Our culture has established that the basis of marriage is this lovely romantic feeling, rather than a simple commitment. And we need to get back to the idea that you made a commitment. So stick with it. Absolutely.
I’m with him there.
Here’s where I depart from him (although, to be fair, he may agree with what I’m saying below. He just didn’t mention it in his post).
While I firmly believe that a woman should stay in a marriage and love and accept her husband even if he is not romantic, I do not think this is the ideal situation. I don’t want to settle for a mediocre marriage. I want an amazing marriage. I want a marriage where both spouses have their legitimate needs met, and God did make us with some very legitimate needs. For men, sex tends to be a need and affection a choice. For women, affection tends to be the need and sex the choice. Women do need affection. That doesn’t mean that you’re allowed to leave if you don’t get affection; it simply means that we are made with this, at our core. We need to feel emotionally and spiritually connected to our husbands at a very deep level.
So here’s the question: what do you do when you don’t feel that way? We’ve already said you’re not allowed to leave, nor is it wise or proper or good to withhold from your husband. So can I suggest another option that is much healthier?
Focus on building up the friendship. If all couples simply learned to have fun together and laugh together, a lot of this bickering over “am I getting enough sex?” or “do I feel loved?” would go away. When you have a strong foundation of friendship, you can usually work out the other stuff. And when you’re friends with your husband, you will tend to feel love, even if he doesn’t say it.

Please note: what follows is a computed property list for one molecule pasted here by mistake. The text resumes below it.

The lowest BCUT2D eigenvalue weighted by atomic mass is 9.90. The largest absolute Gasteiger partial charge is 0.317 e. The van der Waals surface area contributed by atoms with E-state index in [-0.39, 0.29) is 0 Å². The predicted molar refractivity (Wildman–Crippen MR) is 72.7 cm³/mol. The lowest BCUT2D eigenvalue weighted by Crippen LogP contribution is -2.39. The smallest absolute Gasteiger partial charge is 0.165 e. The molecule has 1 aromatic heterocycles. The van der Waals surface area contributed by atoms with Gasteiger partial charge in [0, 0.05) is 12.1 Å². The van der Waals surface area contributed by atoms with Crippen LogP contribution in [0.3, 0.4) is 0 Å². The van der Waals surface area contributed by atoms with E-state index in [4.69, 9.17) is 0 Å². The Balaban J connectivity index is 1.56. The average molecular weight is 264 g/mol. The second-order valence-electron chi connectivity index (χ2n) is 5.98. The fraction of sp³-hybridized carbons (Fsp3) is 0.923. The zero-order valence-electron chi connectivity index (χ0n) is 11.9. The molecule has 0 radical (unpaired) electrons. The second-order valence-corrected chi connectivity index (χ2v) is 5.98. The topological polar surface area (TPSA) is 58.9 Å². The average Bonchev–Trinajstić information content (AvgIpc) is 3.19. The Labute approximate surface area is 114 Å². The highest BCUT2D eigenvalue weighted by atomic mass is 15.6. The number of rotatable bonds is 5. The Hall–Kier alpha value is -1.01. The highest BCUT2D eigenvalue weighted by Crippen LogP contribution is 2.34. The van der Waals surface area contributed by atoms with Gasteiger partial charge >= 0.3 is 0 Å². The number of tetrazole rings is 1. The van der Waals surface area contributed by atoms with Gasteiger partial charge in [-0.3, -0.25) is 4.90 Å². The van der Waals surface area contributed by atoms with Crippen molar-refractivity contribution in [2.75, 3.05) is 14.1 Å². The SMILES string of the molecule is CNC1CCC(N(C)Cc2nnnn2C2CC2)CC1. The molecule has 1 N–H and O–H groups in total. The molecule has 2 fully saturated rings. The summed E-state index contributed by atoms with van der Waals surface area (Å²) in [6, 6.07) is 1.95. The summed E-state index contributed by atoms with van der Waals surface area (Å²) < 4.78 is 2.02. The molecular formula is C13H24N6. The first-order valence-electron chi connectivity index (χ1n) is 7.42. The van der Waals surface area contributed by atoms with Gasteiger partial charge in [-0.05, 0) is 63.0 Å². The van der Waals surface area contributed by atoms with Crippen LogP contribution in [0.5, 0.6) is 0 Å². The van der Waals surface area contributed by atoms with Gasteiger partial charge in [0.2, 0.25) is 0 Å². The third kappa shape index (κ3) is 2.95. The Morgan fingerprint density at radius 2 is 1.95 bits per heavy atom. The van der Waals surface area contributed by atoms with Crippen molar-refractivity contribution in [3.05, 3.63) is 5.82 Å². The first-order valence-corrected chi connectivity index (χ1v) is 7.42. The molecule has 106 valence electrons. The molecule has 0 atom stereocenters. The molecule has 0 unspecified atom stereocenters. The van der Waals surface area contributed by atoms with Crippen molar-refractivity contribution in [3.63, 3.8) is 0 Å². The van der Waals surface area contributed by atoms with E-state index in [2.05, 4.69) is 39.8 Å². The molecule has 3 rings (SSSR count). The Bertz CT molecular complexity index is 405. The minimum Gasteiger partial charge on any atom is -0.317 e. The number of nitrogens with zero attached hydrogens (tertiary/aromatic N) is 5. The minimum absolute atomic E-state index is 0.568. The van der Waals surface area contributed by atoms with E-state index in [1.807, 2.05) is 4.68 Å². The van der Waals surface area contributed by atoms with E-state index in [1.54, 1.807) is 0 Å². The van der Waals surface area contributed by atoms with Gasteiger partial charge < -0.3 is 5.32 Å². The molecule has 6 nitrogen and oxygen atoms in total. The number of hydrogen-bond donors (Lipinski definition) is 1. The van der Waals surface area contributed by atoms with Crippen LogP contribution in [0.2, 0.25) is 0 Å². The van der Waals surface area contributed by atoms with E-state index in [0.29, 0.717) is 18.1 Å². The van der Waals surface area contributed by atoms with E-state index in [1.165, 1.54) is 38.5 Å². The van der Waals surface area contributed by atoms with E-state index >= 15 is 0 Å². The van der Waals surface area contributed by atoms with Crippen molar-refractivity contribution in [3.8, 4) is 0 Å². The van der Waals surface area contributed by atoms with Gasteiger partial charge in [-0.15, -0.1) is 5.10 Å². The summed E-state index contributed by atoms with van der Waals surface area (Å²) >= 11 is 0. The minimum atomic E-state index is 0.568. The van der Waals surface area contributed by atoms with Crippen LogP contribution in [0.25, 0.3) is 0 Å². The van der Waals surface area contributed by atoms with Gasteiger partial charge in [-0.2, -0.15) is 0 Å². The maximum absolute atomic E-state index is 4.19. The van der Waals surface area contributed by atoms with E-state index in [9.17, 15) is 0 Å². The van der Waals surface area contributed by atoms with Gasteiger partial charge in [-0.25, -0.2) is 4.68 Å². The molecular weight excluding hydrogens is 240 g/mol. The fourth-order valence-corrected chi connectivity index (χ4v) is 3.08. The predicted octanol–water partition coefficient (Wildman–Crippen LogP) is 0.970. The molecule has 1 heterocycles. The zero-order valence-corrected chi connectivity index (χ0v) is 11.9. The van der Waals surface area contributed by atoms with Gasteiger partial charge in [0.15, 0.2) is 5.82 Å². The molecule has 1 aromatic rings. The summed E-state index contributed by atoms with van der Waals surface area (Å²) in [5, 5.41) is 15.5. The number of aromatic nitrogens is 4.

In marriages, too often the only conversations we have are about logistics: who is going to pick up the kids; who needs a dentist appointment; I think the car is due for an oil change. Too many days and weeks of nothing but this and you’re going to feel distant. You’re going to wonder if he does really cherish you.
But if, in the middle of that, you also go for walks, or do a puzzle, or play tennis, or go for a swim, or toss a football around, or have a water fight, or anything where you’re actually doing something together, you’ll feel more connected.
And here’s the key, ladies: don’t wait for him to create these scenarios. If you feel distant, you take the lead on forging a stronger friendship. Don’t resent him and wonder if he still loves you. Just do stuff together, and once you start to laugh, you’ll feel connected again.
One more thing: often men aren’t affectionate because their primary needs aren’t being met. If you feel like he’s not meeting your needs for relationship, maybe it’s time to take a hard look at yourself and figure out if you’re meeting his. I’ve got an in-depth post–and a challenge–on that right here.
So that’s my take: we do expect endless courtship, and not receiving it is not reason for divorce or for resentment. At the same time, we do have a legitimate need for connection. So if you have a need that you don’t think is being met, do something about it! Your husband wants to feel connected, too. Change the dynamic in your marriage, rather than waiting for him to change, and you both will likely feel much better about the relationship.